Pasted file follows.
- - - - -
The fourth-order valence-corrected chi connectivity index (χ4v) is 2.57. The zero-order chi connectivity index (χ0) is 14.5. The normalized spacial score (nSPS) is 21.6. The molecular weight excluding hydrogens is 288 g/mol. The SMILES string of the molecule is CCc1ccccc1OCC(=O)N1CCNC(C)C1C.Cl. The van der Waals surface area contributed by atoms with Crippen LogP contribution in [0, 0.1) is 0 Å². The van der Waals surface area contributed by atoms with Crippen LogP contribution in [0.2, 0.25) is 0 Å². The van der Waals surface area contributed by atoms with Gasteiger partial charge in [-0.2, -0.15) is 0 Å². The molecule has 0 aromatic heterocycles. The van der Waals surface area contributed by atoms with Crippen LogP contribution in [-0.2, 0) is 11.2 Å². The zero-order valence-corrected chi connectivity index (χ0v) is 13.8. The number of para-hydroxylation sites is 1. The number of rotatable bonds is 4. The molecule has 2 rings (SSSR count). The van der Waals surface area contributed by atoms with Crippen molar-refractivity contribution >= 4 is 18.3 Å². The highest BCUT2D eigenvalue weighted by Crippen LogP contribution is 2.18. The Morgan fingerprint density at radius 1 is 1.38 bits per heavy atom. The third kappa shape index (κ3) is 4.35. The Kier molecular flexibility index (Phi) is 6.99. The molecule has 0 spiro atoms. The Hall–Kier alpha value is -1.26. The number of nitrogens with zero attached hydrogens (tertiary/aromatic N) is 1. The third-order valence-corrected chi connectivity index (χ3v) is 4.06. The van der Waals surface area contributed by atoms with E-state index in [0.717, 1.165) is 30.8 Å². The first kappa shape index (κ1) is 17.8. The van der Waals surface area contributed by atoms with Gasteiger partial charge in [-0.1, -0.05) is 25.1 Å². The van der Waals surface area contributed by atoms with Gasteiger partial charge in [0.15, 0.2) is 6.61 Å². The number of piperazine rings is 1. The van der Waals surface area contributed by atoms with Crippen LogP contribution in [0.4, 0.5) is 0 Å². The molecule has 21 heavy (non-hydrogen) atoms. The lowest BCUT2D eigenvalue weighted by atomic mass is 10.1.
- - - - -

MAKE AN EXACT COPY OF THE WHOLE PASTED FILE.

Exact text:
The fourth-order valence-corrected chi connectivity index (χ4v) is 2.57. The zero-order chi connectivity index (χ0) is 14.5. The normalized spacial score (nSPS) is 21.6. The molecular weight excluding hydrogens is 288 g/mol. The SMILES string of the molecule is CCc1ccccc1OCC(=O)N1CCNC(C)C1C.Cl. The van der Waals surface area contributed by atoms with Crippen LogP contribution in [0, 0.1) is 0 Å². The van der Waals surface area contributed by atoms with Crippen LogP contribution in [0.2, 0.25) is 0 Å². The van der Waals surface area contributed by atoms with Gasteiger partial charge in [-0.2, -0.15) is 0 Å². The molecule has 0 aromatic heterocycles. The van der Waals surface area contributed by atoms with Crippen LogP contribution in [-0.2, 0) is 11.2 Å². The zero-order valence-corrected chi connectivity index (χ0v) is 13.8. The number of para-hydroxylation sites is 1. The number of rotatable bonds is 4. The molecule has 2 rings (SSSR count). The van der Waals surface area contributed by atoms with Crippen molar-refractivity contribution >= 4 is 18.3 Å². The highest BCUT2D eigenvalue weighted by Crippen LogP contribution is 2.18. The Morgan fingerprint density at radius 1 is 1.38 bits per heavy atom. The third kappa shape index (κ3) is 4.35. The Kier molecular flexibility index (Phi) is 6.99. The molecule has 0 spiro atoms. The Hall–Kier alpha value is -1.26. The number of nitrogens with zero attached hydrogens (tertiary/aromatic N) is 1. The third-order valence-corrected chi connectivity index (χ3v) is 4.06. The van der Waals surface area contributed by atoms with E-state index in [0.717, 1.165) is 30.8 Å². The first kappa shape index (κ1) is 17.8. The van der Waals surface area contributed by atoms with Gasteiger partial charge in [-0.1, -0.05) is 25.1 Å². The van der Waals surface area contributed by atoms with Gasteiger partial charge in [0.15, 0.2) is 6.61 Å². The number of piperazine rings is 1. The van der Waals surface area contributed by atoms with Crippen LogP contribution in [0.4, 0.5) is 0 Å². The molecule has 21 heavy (non-hydrogen) atoms. The lowest BCUT2D eigenvalue weighted by atomic mass is 10.1.